In Mexico, and especially in Oaxaca, the art of making nieve (Spanish for ‘snow’) is a tradition passed on from generation to generation. For centuries, nieve artisans or neveros have crafted this dessert by hand, using only fruit and no artificial coloring or flavoring. If you are in Oaxaca, you will easily be able to indulge in this festive edible art, which will lure you from wooden containers on streets and markets. A wide array of both usual and unexpected flavors is typically available wherever nieve is sold- chocolate, strawberry, corn, cheese, mezcal, rose, avocado and soursop, to name a few. There are also deliciously surprising combinations such as the popular beso de ángel, or ¨angel´s kiss¨, which typically combines cherries with almonds and other fruits, delivering a complex yet delicate texture and flavor. Although still widely available, today, artisan nieves face the overwhelming competiton of mass-produced ice cream.
Mayans believed people were made out of corn. This grain was such a part of this people’s existence, that their legends and folk heroes have maize at their core. The crop was also essential to the Aztec world to such degree, that important characters in their mythology, Centéotl and Chicomecóatl, both corn deities, represented food, fertility and life.
Today, we might not think people are made out of corn, but this cereal is fundamental to the Mexican diet of any region. From tortillas to tamales and atole, and even on the cob with lime, chili, mayo and cheese as a street snack, “elote¨ or ¨maíz¨ is easy to find in any of its delicious forms. And while in Mexico perhaps, corn is no longer revered, it is definitely still adored.
For 50 years, this lady has sold mushrooms as her livelihood. Here she is at her post at the Central de Abastos. One of Mexico City´s two massive wholesale markets, and meeting point for buyers and sellers from across the country.
With the precision of a natural event, spring after spring, dozens of tejateras (ladies who make tejate) descend upon the village of San Andrés Huayapán, a town about 15 miles away from the city of Oaxaca. The big colorful clay pots signal the beginning of La Feria del Tejate (Tejate’s Fair), one of Oaxaca’s many tributes to this ancestral drink.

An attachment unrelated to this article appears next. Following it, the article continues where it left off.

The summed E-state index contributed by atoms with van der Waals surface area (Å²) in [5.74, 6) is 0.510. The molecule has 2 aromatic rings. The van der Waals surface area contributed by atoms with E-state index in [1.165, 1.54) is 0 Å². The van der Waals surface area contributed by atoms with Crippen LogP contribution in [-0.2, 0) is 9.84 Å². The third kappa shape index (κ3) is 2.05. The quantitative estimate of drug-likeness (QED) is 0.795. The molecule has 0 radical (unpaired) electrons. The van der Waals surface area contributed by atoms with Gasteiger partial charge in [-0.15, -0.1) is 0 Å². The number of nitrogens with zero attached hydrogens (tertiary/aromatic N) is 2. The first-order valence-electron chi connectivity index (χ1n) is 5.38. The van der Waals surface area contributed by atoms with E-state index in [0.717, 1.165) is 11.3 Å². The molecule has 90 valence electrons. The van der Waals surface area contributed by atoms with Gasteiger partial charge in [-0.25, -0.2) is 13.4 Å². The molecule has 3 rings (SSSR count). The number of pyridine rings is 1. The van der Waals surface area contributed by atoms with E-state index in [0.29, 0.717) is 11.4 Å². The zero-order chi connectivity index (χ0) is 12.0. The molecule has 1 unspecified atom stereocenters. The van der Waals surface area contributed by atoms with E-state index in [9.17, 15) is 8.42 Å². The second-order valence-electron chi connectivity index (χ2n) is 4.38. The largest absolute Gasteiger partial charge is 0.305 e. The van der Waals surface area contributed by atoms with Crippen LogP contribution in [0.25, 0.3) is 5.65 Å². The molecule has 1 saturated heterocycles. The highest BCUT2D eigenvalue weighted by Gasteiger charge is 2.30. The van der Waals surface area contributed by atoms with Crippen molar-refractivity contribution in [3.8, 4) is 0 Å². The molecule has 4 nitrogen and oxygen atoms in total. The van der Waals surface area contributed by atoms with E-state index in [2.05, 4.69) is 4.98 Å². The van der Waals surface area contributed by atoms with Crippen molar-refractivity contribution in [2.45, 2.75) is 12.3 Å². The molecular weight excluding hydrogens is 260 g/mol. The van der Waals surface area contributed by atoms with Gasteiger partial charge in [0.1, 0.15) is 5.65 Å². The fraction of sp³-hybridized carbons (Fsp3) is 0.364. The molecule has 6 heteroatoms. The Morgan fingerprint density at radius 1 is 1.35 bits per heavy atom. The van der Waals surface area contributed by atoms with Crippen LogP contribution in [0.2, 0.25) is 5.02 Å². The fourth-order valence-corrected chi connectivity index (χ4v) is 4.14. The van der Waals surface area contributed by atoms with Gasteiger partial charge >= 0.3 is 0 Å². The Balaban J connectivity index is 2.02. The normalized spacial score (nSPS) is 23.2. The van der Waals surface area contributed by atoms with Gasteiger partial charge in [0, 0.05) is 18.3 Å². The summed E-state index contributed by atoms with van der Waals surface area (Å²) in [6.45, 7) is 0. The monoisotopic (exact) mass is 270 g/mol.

Tejate is made with corn masa, cocoa beans, mamey fruit and the flower of the cocoa plant, also called “rosita de cacao” (little rose of cocoa). Expert tejate drinkers usually agree that the thicker the foam made by this flower, the better the tejate.
This cold drink is served in small handcrafted containers or jícaras. Each drink is as unique as the jícara that holds it, and as proud as the hands that make it. At first glance, tejate might seem a bit rough and perhaps even unappealing. One sip, and you will understand why this complex mix of flavors was the favorite of Zapotec kings.
Not in Oaxaca in April? Don´t worry. You can easily find this drink year round in any Oaxacan mercado, or around the city.
Our very own Chef Aldo Saavedra has embarked on a gastronomical tour of Mexico. He found this delicious barbacoa roja in the village of Tlacolula, Oaxaca, a town founded by the Zapotecs in 1250 A.D. In Mexico, barbacoa has little to do with barbecue in the U.S.- this dish consists of goat meat usually cooked for hours in an underground pit. This Oaxacan treasure is cooked with a mix of 10 different chilis and is garnished with cauliflower, radish and cilantro. If you are in Tlacotula, you will find that this local favorite is accompanied with tortillas and a drink made with a sweet and refreshing cactus fruit called pitaya.
Food is ubiquitous and readily available throughout Mexico, in settings both formal and informal. El Mercado 20 de noviembre, where this picture was taken, opened its doors in 1882 in the southestern city of Oaxaca, Mexico and is still in operation today. This delicious chocolate de agua is a concoction made with ground cocoa beans and sugar. Pan dulce (translated as “sweet bread” but closer to pastries) is a staple of any Mexican breakfast meal.